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Discussing fishing flies, trout flies, salmon flies, fly fishing gear and equipment, Idaho and Montana fishing rivers, NW rivers, fly tying and fly fishing trips. Over 50 years experience in fly fishing, best flies, fly tying, fly fishing techniques, fish stories, directions to rivers and lakes and great fly fishing tall tales with special communications from area guides.

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Sunday, February 13, 2011

Big Wood River, Idaho

"The Big Wood River, Idaho" posted by YellowStoneFly from the Idaho Fly Fishers blog. Remember, fly fishing Idaho should be a “bucket list” deal for any US fly fisher. This river is no exception. The Big Wood's headwaters are found just west of Galena Peak which is over 11,000 feet high. From its source in the Sawtooth National Recreation Area, the Big Wood River flows 60 miles due south, between the Boulder Mountains to the north, Pioneer Mountains to the east, and the Smoky Mountains to the west. Almost its entire length is traversed by Route 75. Access along the highway is easy providing many places to pull off and fish. Below Magic reservoir is a tail-water section that also produces some quality fishing. All fishing is done by wading here. No floats, but some quality guides are located in Ketchum and Haley who will be delighted to show you some great holes. Below Magic Reservoir, where the tail-water produces some quality fish, the Big Wood River enters Lincoln County, passing by many lava beds and irrigation canals before entering Gooding County. Just west of Gooding, the Big Wood River joins the Little Wood River to form the Malad River and eventually flows into Idaho’s famous Snake River.
Big Horn River, Montana fly fishing information HERE!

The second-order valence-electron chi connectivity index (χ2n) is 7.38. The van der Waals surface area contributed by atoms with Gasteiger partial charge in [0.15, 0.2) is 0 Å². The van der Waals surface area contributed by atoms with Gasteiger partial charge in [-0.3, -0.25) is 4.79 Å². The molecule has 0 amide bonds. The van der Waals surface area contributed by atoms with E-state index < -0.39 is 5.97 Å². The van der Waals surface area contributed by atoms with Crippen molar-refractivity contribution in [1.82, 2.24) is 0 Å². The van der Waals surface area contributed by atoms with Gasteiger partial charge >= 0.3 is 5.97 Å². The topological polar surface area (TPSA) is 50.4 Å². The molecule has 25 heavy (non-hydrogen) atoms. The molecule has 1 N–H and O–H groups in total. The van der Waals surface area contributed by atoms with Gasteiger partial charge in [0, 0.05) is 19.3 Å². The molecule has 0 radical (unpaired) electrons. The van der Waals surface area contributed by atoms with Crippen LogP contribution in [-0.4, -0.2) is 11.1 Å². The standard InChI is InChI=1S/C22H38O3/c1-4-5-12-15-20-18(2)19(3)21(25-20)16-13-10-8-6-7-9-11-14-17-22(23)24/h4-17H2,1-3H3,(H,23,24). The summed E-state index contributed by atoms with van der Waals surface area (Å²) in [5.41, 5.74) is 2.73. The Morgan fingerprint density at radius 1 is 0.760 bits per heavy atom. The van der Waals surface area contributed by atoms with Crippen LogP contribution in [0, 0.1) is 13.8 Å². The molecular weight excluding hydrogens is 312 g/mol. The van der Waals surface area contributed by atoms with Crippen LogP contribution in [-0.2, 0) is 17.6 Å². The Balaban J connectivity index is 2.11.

From its headwaters to the confluence of the North Fork of the Big Wood, it is a tumbling rocky stream. The North Fork flows in approximately ten miles north of Ketchum and Sun Valley. From this junction the river gains volume, the pitch decreases and it begins to slow down to flow over a classic freestone river bed. Nice deep pools, riffles, and runs are to be found throughout its entire length. The most popular stretch of the Big Wood is from the junction of the North Fork down to Bellevue which is approximately twenty five miles. Rainbows are the most populated trout in this area, but some nice browns can be had below Bellevue. Make sure you check all the Special Regulations however before going out on this river, for there are a few.
Big Wood Rainbow
The Big Wood appeals to anglers of all abilities, and is a perfect place to polish your fly fishing skills with the help and instruction of a local guide if you choose. Nymphs and streamers also fish effectively throughout the season (see “Western Fly Hatch Chart”). They can be exceptional during the end of run-off when water levels are still a little high and off-color. A sink tip line will sometimes be necessary to keep your streamers down depending on flows. Hatches are prolific with Stoneflies, mayflies and evening caddis. Rainbows are caught in all sizes varying from 10 to 20 inches and it’s not uncommon to hook 15 to 20 trout on a good hatch day. The Big Wood is affected by the winters snowpack and runoff, but usually drops to a wadeable level by mid-to-late June. Once the river clears, the fishing is really good with Western Green Drakes and Yellow Stonefly hatches particularly in the late evening. Mayfly hatches remain steady all through the summer and autumn months of October and November. Try combining the Big Wood River and Silver Creek (subject of another posting) for a single day trip since they are within a 15 minute drive of one another.
Bull River Montana Brown
To not fly fish Idaho and the Big Wood is an unforgivable fly fishing sin. But remember, Idaho fly fishing is not only about the beautiful rivers in the southern part of the state, but also about all the world class rivers in the middle (Salmon, Snake, etc.) and the north (Kootenai, Bull River in Montana, Clark Fork, etc.) as well. Idaho is a very long and narrow state. Happy fly fishing! 

Idaho Angler (IdahoAngler@live.com)


              The Bull River, Montana 

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